Speed up your snowmobile by lowering its weight and ensuring it has all its critical features set correctly (clutches, carbs, and track). Adding aftermarket performance parts to your vehicle is another option if you want it to perform better than stock. Learn more about the most incredible snowmobile performance upgrades and how to adjust these basic settings now that you’ve found us! Making sure a snowmobile is free of snow buildup and its systems are functioning correctly is the simplest and most cost-effective technique to increase its speed. Therefore, you must carefully inspect and adjust/fix the critical components of your sled to get the most out of it. Trying to figure out where to focus extra attention? Keep reading, and don’t stop!


If you want to make your snowmobile go quicker, the very first step is to clean its carburetors. The best course of action is to rebuild the system’s internals if you discover they are in poor condition. After cleaning and rebuilding, you must also configure the carburetors correctly. A properly tuned and jetted set of carburetors is required. To obtain the optimum possible fuel/air ratio out of your sled’s fuel injection system (EFI), ensure it’s been adequately mapped.


You should also be aware that poor clutch function or sheave buildup can often contribute to reduced performance. It is why clutches need to be checked and cleaned and, if necessary, rebuilt. It is to make sure they are working smoothly! Adjust the springs and weights, if necessary, to maintain a constant full-throttle revolution per minute (RPM). Be aware that clutch adjustment may necessitate several test drives and tweaks. It would help if you also inspected the drive belt in addition to the clutches. It should be cleaned or replaced if necessary, and its tension should be checked.

Gearing for the final drive (chaincase)

Many people don’t give final drive gears much thought when it comes to speeding up their snowmobiles. However, the sprockets in the chaincase can be replaced, which can lead to a more significant peak speed or better acceleration, depending on the size of the new gears. It is because these gears do the same role as the gears on a bicycle. Simply put, different sprocket always sizes equal varied performances. Don’t forget to adjust the clutches if you alter these gears.

Track, skis, and suspension are included in the package.

Keep an eye on the track if you can. Having an excessively tight or misaligned track may decrease top speed and cause severe track damage, so double-check both factors. Idler wheels’ bearings should be checked, as well as the hyfax slides (hyfax). Replacing the wheels with a “big wheel kit” can also help minimize the track’s drag and resistance. Changing the size of the truck drivers can also increase the speed of a snowmobile, which is a little-known fact. Don’t forget to align the skis and sharpen the carbides to get the most out of your skis. In addition, if you notice that your sled darts, you may want to fix it. Finally, it’s advised that you look into any suspensions. Strap limiters allow you to fine-tune the weight of your skis.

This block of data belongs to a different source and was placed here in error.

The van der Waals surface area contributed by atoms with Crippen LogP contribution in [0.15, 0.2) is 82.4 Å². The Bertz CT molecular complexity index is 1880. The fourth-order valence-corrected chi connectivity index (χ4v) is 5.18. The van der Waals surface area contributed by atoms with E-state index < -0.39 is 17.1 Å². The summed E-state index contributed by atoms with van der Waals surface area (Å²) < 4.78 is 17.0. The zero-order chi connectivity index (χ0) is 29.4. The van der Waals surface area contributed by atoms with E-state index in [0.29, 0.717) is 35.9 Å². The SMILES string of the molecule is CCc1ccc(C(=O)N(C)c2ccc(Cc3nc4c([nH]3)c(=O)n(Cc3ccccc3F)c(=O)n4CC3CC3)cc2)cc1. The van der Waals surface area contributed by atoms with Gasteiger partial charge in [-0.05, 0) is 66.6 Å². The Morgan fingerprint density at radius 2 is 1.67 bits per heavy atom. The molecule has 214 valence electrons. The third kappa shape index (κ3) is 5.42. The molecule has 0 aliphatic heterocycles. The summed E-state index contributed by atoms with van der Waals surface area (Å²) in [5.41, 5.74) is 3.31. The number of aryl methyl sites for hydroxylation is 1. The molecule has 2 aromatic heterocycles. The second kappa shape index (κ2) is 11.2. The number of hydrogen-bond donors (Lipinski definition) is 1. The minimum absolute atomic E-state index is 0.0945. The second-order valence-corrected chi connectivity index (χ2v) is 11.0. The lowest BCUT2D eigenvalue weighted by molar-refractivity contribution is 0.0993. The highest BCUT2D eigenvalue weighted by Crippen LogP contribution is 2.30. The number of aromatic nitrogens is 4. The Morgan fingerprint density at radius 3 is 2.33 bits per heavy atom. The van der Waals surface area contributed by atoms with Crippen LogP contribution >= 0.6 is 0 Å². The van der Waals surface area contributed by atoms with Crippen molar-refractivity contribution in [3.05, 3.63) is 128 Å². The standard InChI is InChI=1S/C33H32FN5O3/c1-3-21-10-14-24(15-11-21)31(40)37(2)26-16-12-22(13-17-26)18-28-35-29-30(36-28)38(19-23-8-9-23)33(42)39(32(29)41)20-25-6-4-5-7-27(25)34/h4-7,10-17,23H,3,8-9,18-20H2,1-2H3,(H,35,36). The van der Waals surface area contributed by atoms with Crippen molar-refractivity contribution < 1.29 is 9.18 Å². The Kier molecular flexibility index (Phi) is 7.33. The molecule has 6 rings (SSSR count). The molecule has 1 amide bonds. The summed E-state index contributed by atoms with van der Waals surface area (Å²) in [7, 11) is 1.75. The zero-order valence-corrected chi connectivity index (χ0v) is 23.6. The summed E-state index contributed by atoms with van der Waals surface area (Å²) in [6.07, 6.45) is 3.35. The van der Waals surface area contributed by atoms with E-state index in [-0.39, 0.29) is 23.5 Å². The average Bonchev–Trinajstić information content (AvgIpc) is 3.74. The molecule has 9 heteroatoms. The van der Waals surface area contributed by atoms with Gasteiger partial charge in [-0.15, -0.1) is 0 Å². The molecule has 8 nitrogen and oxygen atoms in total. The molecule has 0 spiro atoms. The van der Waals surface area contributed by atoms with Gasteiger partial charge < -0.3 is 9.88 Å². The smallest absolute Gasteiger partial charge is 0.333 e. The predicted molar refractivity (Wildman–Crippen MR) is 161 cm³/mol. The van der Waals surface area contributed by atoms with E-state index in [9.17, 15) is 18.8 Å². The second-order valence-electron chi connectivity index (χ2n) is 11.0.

Performance Modifications for Snowmobile Snowmobiles

Ample Kit

Adding displacement to your engine is the most effective and safest approach to boost its performance. It entails adding a “big bore kit” to the engine or possibly swapping the entire engine for a larger one. Big bore kits are more popular than engine replacements since they are less expensive.

Turbochargers and superchargers

Installing a supercharger or turbocharger on a snowmobile is another typical approach to boost its performance. Compressed air is pushed into the engine by both of these devices, resulting in increased performance. Unlike a turbocharger, a supercharger is directly connected to the engine’s crankshaft, whereas a turbo is powered by exhaust gas. As a result, the “turbo lag” of the supercharger is eliminated. According to a general rule of thumb, superchargers are much easier to install and adjust than turbochargers. In addition to the higher fuel costs, these engines’ poorer dependability is a significant drawback.

Ensure your snowmobile’s engine, carburetors, clutches, and track are all working correctly before you try to increase its speed. If not, take care of them by cleaning, adjusting, or fixing them. If you are still dissatisfied with your sled’s top speed, you may want to consider making some modifications. Aftermarket items like big bore kits, turbochargers/superchargers, and so on are often installed during this phase. Even if you can’t afford to replace the entire engine, there are other options. Carbide/aftermarket skis, studs, modified running boards, or suspension improvements may be necessary for improved handling.